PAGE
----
It’s not clear how anyone actually becomes a celebrity fitness guru. There are no classes to attend or tests to pass that we can find.
So any advice you hear from a celebrity fitness guru is best kept in the same category as a National Enquirer headline: Interesting, but Don’t Bet Your Life On It.
Case in point: “renowned fitness and nutrition expert” Harley Pasternak’s advice on eating fish.
Carolyn Butler’s article in The Washington Post, “Eating fish is wise, but it’s good to know where your seafood comes from,” takes good news about the health benefits of eating seafood and buries it under a cascade of frightening precautionary warnings.
November 19, 2012
Dear Mr. Pexton
Food reporter, Michele Henry, writes in today’s Toronto Star: “Choosing to put fish on your dinner plate might seem like a smart, healthy, even responsible choice. But surrounding these creatures is a roiling sea of controversy…”
No there’s not.
A few weeks back, NFI issued “A Call for Responsibility” to end journalists’ reckless and lazy practices of colluding with agenda-driven activists, distorting scientific truth, championing inferior research and causing irrational fear among consumers.
You may have read it.
“His ignorance was as remarkable as his knowledge.”
-- Sherlock Holmes, “A Study in Scarlett” (1887)
Sir Arthur Conan Doyle, author of the Sherlock Holmes series, must have been turning in his grave Thursday night when the latest episode of “Elementary” aired on CBS.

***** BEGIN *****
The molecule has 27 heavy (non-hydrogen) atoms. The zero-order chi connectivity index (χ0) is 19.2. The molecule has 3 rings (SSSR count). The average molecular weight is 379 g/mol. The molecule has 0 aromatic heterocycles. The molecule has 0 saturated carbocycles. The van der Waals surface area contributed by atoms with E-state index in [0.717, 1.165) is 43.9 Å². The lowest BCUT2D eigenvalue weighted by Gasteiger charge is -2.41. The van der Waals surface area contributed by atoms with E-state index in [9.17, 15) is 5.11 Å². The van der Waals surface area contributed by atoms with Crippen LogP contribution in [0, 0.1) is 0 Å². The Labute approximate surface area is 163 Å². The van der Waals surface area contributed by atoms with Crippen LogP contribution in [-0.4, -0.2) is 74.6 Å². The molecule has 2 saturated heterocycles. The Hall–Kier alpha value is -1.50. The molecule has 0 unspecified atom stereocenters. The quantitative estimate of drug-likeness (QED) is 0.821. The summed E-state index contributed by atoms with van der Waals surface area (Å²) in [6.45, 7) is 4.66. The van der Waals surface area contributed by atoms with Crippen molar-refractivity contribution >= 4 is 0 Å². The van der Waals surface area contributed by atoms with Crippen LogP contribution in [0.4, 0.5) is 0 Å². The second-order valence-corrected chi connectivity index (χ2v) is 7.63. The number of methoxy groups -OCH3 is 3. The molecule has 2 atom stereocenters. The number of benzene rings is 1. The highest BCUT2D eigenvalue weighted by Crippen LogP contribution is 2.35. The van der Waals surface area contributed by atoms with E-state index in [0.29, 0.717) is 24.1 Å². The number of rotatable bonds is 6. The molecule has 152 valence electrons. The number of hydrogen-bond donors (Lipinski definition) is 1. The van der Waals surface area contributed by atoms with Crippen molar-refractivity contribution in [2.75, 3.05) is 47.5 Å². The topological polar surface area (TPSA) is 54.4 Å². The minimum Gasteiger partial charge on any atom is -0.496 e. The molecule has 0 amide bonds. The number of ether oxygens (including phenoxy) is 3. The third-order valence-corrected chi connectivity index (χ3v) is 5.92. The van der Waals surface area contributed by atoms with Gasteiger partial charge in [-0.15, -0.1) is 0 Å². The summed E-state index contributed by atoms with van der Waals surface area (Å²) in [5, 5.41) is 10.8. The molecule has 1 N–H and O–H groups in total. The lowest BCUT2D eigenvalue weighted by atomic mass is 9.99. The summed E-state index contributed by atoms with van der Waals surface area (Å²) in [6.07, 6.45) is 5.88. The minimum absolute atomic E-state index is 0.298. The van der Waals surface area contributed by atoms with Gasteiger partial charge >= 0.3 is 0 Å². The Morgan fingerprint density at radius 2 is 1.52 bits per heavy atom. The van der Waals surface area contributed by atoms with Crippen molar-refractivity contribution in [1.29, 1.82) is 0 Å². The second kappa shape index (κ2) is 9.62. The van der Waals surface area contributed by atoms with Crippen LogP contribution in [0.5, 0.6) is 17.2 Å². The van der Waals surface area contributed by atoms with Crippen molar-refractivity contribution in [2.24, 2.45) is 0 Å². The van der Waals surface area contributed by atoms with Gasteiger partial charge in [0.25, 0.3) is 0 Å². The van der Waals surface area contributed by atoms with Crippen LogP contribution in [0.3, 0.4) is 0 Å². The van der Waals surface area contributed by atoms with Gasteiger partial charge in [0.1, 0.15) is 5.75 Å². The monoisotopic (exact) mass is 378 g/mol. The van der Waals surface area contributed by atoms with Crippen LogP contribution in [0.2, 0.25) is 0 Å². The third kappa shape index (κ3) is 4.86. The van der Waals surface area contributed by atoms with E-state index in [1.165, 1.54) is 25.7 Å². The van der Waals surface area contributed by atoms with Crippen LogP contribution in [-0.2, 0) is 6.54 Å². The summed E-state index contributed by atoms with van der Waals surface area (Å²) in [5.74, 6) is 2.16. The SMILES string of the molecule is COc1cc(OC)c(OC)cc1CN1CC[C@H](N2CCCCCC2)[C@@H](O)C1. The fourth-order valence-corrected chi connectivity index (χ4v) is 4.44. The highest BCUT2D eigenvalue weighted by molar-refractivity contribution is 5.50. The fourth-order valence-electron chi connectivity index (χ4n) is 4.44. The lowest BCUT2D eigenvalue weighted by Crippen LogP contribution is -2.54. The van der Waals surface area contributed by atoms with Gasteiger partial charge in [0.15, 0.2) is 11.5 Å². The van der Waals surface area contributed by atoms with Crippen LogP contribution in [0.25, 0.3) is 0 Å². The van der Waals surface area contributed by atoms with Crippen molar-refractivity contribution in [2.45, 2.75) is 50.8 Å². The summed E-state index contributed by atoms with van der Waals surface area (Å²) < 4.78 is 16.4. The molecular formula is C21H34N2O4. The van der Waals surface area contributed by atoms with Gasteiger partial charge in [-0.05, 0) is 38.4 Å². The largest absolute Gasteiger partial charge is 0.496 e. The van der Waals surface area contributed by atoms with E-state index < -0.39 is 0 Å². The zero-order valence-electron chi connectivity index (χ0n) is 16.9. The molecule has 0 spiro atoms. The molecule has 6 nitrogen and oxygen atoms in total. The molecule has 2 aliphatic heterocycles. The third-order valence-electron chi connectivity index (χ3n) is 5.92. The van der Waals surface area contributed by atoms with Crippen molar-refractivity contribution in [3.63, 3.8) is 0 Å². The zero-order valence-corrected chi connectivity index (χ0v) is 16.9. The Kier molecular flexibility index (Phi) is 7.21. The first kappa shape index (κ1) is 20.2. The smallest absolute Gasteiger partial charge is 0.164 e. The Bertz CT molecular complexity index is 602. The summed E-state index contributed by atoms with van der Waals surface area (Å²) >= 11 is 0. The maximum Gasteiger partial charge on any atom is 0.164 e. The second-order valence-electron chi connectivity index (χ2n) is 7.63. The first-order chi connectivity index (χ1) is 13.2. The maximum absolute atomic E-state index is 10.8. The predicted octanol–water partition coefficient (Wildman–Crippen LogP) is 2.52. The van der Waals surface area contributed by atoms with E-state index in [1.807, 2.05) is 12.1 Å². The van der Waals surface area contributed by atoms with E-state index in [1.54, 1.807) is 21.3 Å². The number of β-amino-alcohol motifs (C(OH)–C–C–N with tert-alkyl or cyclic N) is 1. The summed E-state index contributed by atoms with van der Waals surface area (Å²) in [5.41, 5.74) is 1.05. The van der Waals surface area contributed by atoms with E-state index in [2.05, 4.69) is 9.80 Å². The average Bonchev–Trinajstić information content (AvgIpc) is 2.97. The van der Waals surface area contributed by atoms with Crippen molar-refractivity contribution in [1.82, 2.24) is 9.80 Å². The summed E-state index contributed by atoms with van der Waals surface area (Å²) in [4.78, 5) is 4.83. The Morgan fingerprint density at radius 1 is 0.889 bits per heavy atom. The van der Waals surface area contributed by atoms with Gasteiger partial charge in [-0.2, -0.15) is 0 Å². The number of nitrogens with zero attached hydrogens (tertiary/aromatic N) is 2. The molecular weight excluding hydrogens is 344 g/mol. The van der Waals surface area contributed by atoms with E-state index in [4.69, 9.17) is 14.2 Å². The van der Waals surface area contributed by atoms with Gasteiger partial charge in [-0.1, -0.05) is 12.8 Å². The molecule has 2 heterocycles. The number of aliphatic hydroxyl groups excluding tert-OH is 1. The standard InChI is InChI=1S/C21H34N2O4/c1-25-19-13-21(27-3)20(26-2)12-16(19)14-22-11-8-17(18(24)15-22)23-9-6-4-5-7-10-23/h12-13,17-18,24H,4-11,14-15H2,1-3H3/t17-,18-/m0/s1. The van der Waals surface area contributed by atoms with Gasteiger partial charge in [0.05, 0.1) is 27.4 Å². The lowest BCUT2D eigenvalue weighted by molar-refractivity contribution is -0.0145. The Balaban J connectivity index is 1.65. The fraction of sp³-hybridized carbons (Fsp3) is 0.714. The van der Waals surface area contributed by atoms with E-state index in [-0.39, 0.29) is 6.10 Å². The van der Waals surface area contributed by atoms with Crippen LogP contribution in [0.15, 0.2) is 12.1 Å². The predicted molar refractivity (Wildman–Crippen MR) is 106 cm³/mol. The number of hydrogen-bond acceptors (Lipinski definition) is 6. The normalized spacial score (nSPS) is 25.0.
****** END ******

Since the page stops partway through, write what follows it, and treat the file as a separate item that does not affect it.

The character of “Watson,” played by Lucy Liu, remarks: “I was thinking sushi tonight.”
Mainstream researchers, doctors and dietitians agree that fringe eco-gurus who promote mercury in seafood scare-stories are more and more exposed by ground truth science these days. When the extensive scientific review that went into the USDA’s Dietary Guidelines concludes that “the benefits of consuming seafood far outweigh the risks, even for pregnant women” the debate is pretty much over.
KNBC-TV in Los Angeles has an investigative reporting segment called Get Garcia, Get Results-- it's a catchy little local news moniker that I'm sure the promotions guys just love. But the problem is Garcia's producer didn't didnt tell the whole story. Read on:
October 30, 2012
Mr. Keith Esparros
Director of Content
Dear Mr. Esparros,
It doesn’t surprise me anymore when people get information about seafood wrong and tuna in particular. But it does surprise me just how wrong they get it.
Let’s take for instance Andrew Freeman on TakePart, he’s an apparent expert on nutrition whose degree in history from UCLA and recent posts on prison overcrowding and a house in the UK made entirely of waste seem to back that credential up.